A few months ago you hired a promising employee, partly because of his genetic disposition toward perfect health. In fact, you've already given him a raise based on the results of the quarterly keystroke count and electronic badge tracking, which showed that he spent more than 86 percent of his average work day at his terminal and that for 92 percent of his time at the computer he was physically engaged in the act of data entry. He may even get a bonus because random phone call and e-mail monitoring revealed superior written and oral communication skills and not a trace of personal activity.
Today 40 million American workers are under surveillance at the office. Women make up 85 percent of that number, as they tend to occupy customer-service and data-entry positions, which are more commonly scrutinized. A recent survey by the American Management Association revealed that 40 percent of all major U.S. firms engage in some form of electronic monitoring of their employees, ranging from keystroke counting to phone and e-mail monitoring to full-scale hidden camera surveillance. What's going on here?
It gets easier every day to indulge your macromanagerial whims and spy on employees. Software such as WinWhatWhere Investigator records all of a user's activity, including keystrokes, the time and date of the action, the workstation, the name of the program, and the title of the activity window—all covertly. And with $100 black-and-white pinhole video cameras readily available, video surveillance is flourishing in the workplace. The Spy Store, a retail chain that also offers its wares on the Internet, claims that representatives from more than two-thirds of the Fortune 500 companies have made purchases.
What's to stop them—ethics?
Know Your Rights—and Wrongs
The American legal system affords precious little protection for its citizens' privacy, and even less when they're in the workplace. The American Civil Liberties Union (www.aclu.org) and other concerned groups have made several unsuccessful attempts to adapt the U.S. Constitution's Fourth Amendment, which was originally intended to protect against unlawful search and seizure of physical property, to include protection against privacy invasion.
But surveillance in its various forms has become a billion-dollar industry, and the captains of that industry have powerful friends in high places who feel they have every right to know your every move. So whose right is it? Most have heard about the hotel workers who were secretly videotaped in their locker room by their employers, but ultimately it was the company that was caught with its pants down when it was forced to make large cash settlements for the unwarranted intrusion.
California Gov. Gray Davis vetoed legislation in October that would have made it illegal for employers to covertly read employee e-mail. Laws to protect privacy in the surveillance age are antiquated: Don't record the audio portion of any conversation in which you are not involved. Most states have greater legal restrictions on the covert capture of sound than of video. But expect that to change as the horror stories increase—and more public attention is paid to privacy.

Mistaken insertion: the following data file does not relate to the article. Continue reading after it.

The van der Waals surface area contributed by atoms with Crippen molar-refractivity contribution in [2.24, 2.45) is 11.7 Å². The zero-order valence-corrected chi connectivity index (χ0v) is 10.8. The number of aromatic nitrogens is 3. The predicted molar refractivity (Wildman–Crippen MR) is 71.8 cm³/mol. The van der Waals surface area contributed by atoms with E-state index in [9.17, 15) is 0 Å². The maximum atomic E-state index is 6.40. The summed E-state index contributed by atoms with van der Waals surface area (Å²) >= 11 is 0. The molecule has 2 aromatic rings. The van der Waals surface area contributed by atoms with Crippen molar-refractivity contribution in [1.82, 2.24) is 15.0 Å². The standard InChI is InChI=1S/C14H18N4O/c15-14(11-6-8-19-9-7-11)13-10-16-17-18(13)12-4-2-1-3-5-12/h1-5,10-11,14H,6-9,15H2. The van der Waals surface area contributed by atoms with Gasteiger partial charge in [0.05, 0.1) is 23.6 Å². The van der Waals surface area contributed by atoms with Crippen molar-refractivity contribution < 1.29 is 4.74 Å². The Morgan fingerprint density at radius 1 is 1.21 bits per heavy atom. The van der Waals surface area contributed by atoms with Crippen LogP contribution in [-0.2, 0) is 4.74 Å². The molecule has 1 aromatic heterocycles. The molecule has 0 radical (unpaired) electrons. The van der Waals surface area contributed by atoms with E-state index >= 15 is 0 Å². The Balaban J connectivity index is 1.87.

Aside from the legal issues, there's always the threat of bad PR. When New York City Mayor Rudolph Giuliani committed city resources to video surveillance, outraged volunteers accused him of creating a police state and then took to the streets to assess the threat to their personal privacy. The findings, which were published as the NYC Surveillance Camera Project (www.mediaeater.com/cameras), mapped the locations of 2,397 cameras, in plain sight, quietly observing the streets of Manhattan. Some estimate that additional hidden cameras could bring the total number to 6,000. And while the presence of Big Brother in the Big Apple appears to have reduced the incidence of "impulse crimes" like car theft and purse snatchings, it seems to have had little effect on premeditated robberies and even less effect on drug dealers, who simply set up shop outside the view of New York's omni present mayor.
Surveillance As Solution
But for every story of surveillance misuse, there is a positive example. Like the case of a California automaker, in which the interception of an e-mail containing sexually harassing words and images quite possibly saved the company from legal hell. These instances serve to remind us why we started down this path at all. Surveillance, when used ethically, can be an invaluable tool. In fact, most companies that employ electronic monitoring disclose the particulars to their employees. This makes the decision to endure spying part of the employment package, to be weighed along with pension and health benefits.
Still, you're not alone if you're afraid of universal surveillance. What can you do about it? Check out "Countermeasures," left, and take the first step toward protecting your privacy.